For me it's a lot easier to tell exactly which mark is which when I color code them as well. I had TDC in bright pink which reflected beautifully under the timing light as does pure white.

Brian
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Geoff Wootton
Grand Master
Username: dounraey

Post Number: 1839
Registered: 5-2012
Posted on Monday, 06 November, 2017 - 12:59 am:   Edit PostDelete PostView Post/Check IP

My personal view is to spend the extra and buy a quality timing light. e.g. https://www.amazon.com/INNOVA-5568-Pro-Timing-Light-Tool/dp/B000EVU8J8

Harbor Freight sell some great tools but often their electronic devices are very poor. One of the big problems with a cheap timing light is they do not pick up the HT pulses through the sensor properly. Check out the customer reviews on the timing light pointed to in Patrick's entry. They are not good and mirror the problems I have had with cheap timing lights.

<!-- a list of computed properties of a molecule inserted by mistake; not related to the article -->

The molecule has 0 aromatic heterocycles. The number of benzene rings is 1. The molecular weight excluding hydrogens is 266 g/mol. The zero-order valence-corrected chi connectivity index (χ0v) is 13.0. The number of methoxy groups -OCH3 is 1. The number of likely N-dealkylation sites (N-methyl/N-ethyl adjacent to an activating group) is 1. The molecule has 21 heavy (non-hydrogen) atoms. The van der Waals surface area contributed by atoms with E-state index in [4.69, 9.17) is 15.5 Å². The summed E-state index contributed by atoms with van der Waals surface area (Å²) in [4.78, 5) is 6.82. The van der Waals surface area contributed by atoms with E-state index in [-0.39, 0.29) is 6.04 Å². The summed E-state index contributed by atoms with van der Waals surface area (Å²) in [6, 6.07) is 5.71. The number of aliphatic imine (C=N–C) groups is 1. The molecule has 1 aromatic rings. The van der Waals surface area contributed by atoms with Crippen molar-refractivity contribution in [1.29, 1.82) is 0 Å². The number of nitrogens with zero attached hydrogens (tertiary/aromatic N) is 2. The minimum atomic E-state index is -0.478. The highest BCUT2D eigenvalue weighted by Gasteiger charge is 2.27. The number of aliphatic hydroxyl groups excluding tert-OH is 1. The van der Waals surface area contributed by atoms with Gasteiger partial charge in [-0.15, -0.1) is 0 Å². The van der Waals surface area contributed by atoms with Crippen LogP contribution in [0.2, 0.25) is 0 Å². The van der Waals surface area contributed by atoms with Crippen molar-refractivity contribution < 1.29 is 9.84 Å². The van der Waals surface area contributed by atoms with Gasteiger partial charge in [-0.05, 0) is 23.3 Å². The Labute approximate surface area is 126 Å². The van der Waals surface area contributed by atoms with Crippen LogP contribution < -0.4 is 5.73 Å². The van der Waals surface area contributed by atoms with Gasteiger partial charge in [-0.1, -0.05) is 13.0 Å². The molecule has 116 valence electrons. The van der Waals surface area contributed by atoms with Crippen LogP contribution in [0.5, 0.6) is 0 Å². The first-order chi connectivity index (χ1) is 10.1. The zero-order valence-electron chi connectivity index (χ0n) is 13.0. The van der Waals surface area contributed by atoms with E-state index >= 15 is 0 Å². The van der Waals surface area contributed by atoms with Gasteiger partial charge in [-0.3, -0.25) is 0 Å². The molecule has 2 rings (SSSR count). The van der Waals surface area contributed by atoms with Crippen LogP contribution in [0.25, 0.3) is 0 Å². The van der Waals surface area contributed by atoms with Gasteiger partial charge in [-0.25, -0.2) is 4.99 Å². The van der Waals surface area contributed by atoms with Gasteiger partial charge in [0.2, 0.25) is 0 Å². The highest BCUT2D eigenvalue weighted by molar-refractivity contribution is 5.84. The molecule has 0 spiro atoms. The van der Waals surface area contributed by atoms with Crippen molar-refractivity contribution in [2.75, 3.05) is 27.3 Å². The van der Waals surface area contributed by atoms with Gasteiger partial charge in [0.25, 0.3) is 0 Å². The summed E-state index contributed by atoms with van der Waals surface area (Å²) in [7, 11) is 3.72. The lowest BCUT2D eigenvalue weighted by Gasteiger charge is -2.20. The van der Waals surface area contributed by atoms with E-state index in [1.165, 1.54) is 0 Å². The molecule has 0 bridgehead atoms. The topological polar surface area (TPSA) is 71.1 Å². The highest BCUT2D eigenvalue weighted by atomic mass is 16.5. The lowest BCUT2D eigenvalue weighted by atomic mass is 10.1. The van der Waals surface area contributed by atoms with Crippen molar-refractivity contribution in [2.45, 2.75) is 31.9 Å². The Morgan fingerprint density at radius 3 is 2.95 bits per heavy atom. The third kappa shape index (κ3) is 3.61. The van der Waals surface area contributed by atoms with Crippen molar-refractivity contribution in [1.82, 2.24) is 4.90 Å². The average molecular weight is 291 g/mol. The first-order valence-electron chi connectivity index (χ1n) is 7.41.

Brian could use the compressor pulley to read rpm on his digital tachometer, and then do the math.
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Brian Vogel
Grand Master
Username: guyslp

Post Number: 2496
Registered: 6-2009
Posted on Monday, 06 November, 2017 - 01:02 am:   Edit PostDelete PostView Post/Check IP

Patrick L:


quote:

Use an advance type of timing gun to set the timing using the TDC mark on the damper.




Uh, I'll follow the instructions in TSD4200, and to the letter, as I have been trying to do.

Believe it or not I actually consult the workshop manual and pore over it, carefully and thoroughly, before I undertake these sorts of tasks.

Your method and Crewe's method are not congruent.

Brian
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Geoff Wootton
Grand Master
Username: dounraey

Post Number: 1840
Registered: 5-2012
Posted on Monday, 06 November, 2017 - 01:03 am:   Edit PostDelete PostView Post/Check IP

Brian - I used white enamel from Michael's hobby store. 85 cents for a small bottle.
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Brian Vogel
Grand Master
Username: guyslp

Post Number: 2497
Registered: 6-2009
Posted on Monday, 06 November, 2017 - 01:06 am:   Edit PostDelete PostView Post/Check IP

Geoff wrote, in part:


quote:

Brian could use the compressor pulley to read rpm on his digital tachometer, and then do the math.